Firm Leaders Survey: Slow Growth on Tap for 2014

Amid a languid recovery and threats to their business model, firm leaders now measure progress in small steps.

, The American Lawyer

Headwinds Illo

That said, several firm leaders we spoke with reported that they anticipated some improvement in the corporate climate in 2014. "We're hoping for a bit more momentum on the corporate front," says Barnes & Thornburg managing partner Alan Levin. "The trend lines are moving in a way that I think there should be some growth in 2014."

As the business climate improves, more partners may be open to lateral moves, which could also bring more business to firms. "I think some good people have been hesitant to move because of uncertainty over their business base," says Jim Maiwurm, chairman of Squire Sanders. "As they get more comfortable with their business flow, you could see more lateral movement."

Asked to identify the practice areas that they think will be most financially challenged in 2014, 38 percent of respondents selected bankruptcy, followed by corporate. That result and the numbers for overall business bankruptcies in the United States confirm that the flow of restructuring work following the crisis has largely tailed off. According to the Administrative Office of the U.S. Courts, there were 34,892 bankruptcy filings in the 12 months ending Sept. 30, down from 42,008 in the 12 months ending Sept. 30, 2013, and far down from a postcrisis high of 58,721 in the 12 months ending Sept. 30, 2009.

Just as firms moved attorneys into burgeoning bankruptcy practices in 2009, they have now redeployed lawyers into corporate and finance work. "You need to be nimble and opportunistic in today's environment," says Brad Karp, chairman of Paul, Weiss, Rifkind, Wharton & Garrison.

Still, one feature of the post-Lehman landscape has remained constant: the increased importance of Washington, D.C., as a legal center. The U.S. capital was picked by 69 percent of respondents as the place where they expect to add laterals next year, closely followed by New York at 67 percent. The changing regulatory landscape, exemplified by the implementation of the Dodd-Frank Wall Street Reform and Consumer Protection Act in banking, is leading firms to step up their efforts to expand their D.C. outposts.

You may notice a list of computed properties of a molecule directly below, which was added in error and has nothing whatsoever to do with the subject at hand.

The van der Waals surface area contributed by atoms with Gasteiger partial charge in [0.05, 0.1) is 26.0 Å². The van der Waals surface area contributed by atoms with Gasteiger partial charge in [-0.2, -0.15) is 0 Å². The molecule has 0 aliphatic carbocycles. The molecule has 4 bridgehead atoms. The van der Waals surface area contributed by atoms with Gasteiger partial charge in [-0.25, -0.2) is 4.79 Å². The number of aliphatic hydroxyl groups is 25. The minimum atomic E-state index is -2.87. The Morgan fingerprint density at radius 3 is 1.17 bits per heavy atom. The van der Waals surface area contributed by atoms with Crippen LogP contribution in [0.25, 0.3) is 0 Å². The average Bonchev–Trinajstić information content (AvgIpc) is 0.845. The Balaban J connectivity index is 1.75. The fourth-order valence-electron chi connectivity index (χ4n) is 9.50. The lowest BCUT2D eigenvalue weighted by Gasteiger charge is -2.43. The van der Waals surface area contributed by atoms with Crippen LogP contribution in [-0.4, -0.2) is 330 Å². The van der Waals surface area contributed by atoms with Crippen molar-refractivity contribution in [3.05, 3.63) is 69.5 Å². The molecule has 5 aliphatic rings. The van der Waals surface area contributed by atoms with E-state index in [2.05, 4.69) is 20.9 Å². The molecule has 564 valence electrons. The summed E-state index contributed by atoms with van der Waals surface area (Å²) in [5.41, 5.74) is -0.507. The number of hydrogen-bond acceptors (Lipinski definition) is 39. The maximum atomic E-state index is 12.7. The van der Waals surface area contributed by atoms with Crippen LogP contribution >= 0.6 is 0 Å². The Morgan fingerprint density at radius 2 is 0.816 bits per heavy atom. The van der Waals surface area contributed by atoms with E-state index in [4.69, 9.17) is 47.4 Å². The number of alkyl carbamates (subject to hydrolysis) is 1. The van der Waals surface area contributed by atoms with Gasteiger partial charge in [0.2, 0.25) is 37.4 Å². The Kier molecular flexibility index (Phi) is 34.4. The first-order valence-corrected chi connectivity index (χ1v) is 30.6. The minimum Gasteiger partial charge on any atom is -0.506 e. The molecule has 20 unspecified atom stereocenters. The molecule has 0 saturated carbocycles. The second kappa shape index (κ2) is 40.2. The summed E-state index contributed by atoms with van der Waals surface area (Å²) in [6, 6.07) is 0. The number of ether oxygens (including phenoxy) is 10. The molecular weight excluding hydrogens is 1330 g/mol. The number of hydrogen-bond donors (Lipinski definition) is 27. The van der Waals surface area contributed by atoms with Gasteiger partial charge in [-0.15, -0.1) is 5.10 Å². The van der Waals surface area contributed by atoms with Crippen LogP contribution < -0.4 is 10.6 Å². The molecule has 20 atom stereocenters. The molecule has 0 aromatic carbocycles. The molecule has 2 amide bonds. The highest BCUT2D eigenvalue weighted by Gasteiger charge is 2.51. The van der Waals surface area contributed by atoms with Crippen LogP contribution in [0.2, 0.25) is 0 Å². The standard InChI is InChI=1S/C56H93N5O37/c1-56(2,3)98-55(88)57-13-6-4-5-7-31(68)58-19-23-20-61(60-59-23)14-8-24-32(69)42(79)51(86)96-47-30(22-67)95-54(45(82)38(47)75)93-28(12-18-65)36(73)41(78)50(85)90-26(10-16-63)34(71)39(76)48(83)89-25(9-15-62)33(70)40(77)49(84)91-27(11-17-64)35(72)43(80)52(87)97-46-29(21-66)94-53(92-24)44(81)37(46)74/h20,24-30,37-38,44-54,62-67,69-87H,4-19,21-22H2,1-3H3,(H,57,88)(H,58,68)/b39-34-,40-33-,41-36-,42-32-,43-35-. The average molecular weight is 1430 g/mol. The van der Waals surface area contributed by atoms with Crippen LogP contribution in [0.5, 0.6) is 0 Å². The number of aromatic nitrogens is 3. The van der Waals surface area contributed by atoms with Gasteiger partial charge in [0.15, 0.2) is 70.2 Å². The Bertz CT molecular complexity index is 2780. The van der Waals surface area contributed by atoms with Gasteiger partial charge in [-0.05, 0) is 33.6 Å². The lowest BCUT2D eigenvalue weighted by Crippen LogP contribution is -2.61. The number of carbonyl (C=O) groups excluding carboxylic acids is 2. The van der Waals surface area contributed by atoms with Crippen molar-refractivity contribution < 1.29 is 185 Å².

In September, for instance, Palo Alto–based Cooley added 54 lawyers to its Washington, D.C., outpost when it merged with Dow Lohnes, a Washington-based firm with particular strength in advising the telecommunications sector. "It reflects the evolution of our model and our client base," Cooley's Conroy says of the deal. "There are certain regulated practices that are becoming key differentiators for firms like ours that have a large technology client base, and as those clients mature, they have more inside-the-Beltway needs."

Other firms have seen a similar uptick in activity in Washington, D.C. "Our D.C. office has been our firm's busiest over the last two or three years, reflecting extremely high litigation demand and the reality that the regulatory environment has become increasingly active and punishing," says Karp, whose firm has represented JP Morgan Chase & Co., Citigroup Inc. and Deutsche Bank AG on crisis-related work.

While the fallout from the economic crisis has increased the importance of Washington, D.C., and fueled activity in litigation and regulatory practices, it has not had the profound impact on how firms bill their clients that some expected. On average, respondents said that just 18 percent of their firm's matters include an alternate fee arrangement. "A substantial amount of our work is still based on hours," says Barnes & Thornburg's Levin. "Buyers of legal services grew up with that system and understand it." Adds Cooley's Conroy: "There's been a significant market correction in the bargaining power of big firms, and clients have become more vocal about getting more value-driven billing arrangements. There's been more talk than results, but what has happened is pervasive discounting, which is not an alternative billing arrangement."

Squire Sanders' Maiwurm, however, expresses surprise at our survey findings on the billing questions and says that he sees more interest in alternative arrangements. "There's no question that some clients are not comfortable with a billing approach based on hours," he says. But alternative fee arrangements, he says, "will become more widespread. They won't become the majority, but they'll definitely increase."

The bottom line is that five years after the recession, the legal sector remains in flux, with no calming influence in sight. "The market rewards firms that are nimble and responsive to client demands, and are in the right commercial hubs," Maiwurm says. Much may have changed since Leh­man's collapse, but that assessment remains as true now as it ever was.